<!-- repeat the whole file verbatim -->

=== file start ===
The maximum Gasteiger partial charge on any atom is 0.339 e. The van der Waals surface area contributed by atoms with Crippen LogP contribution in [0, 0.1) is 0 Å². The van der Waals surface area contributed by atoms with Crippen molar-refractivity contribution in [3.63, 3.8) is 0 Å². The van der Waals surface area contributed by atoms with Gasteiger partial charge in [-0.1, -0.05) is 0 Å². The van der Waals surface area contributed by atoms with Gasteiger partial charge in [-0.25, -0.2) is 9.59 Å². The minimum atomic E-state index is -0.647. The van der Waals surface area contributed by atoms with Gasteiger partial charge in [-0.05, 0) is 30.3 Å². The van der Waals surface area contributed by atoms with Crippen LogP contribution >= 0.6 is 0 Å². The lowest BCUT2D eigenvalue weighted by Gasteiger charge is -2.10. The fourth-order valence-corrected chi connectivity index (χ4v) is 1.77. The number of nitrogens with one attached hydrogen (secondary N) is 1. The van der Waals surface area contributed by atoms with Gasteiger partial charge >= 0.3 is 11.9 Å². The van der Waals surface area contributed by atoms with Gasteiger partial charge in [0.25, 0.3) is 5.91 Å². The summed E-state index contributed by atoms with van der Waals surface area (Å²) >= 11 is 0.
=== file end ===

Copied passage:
The maximum Gasteiger partial charge on any atom is 0.339 e. The van der Waals surface area contributed by atoms with Crippen LogP contribution in [0, 0.1) is 0 Å². The van der Waals surface area contributed by atoms with Crippen molar-refractivity contribution in [3.63, 3.8) is 0 Å². The van der Waals surface area contributed by atoms with Gasteiger partial charge in [-0.1, -0.05) is 0 Å². The van der Waals surface area contributed by atoms with Gasteiger partial charge in [-0.25, -0.2) is 9.59 Å². The minimum atomic E-state index is -0.647. The van der Waals surface area contributed by atoms with Gasteiger partial charge in [-0.05, 0) is 30.3 Å². The van der Waals surface area contributed by atoms with Crippen LogP contribution >= 0.6 is 0 Å². The lowest BCUT2D eigenvalue weighted by Gasteiger charge is -2.10. The fourth-order valence-corrected chi connectivity index (χ4v) is 1.77. The number of nitrogens with one attached hydrogen (secondary N) is 1. The van der Waals surface area contributed by atoms with Gasteiger partial charge >= 0.3 is 11.9 Å². The van der Waals surface area contributed by atoms with Gasteiger partial charge in [0.25, 0.3) is 5.91 Å². The summed E-state index contributed by atoms with van der Waals surface area (Å²) >= 11 is 0.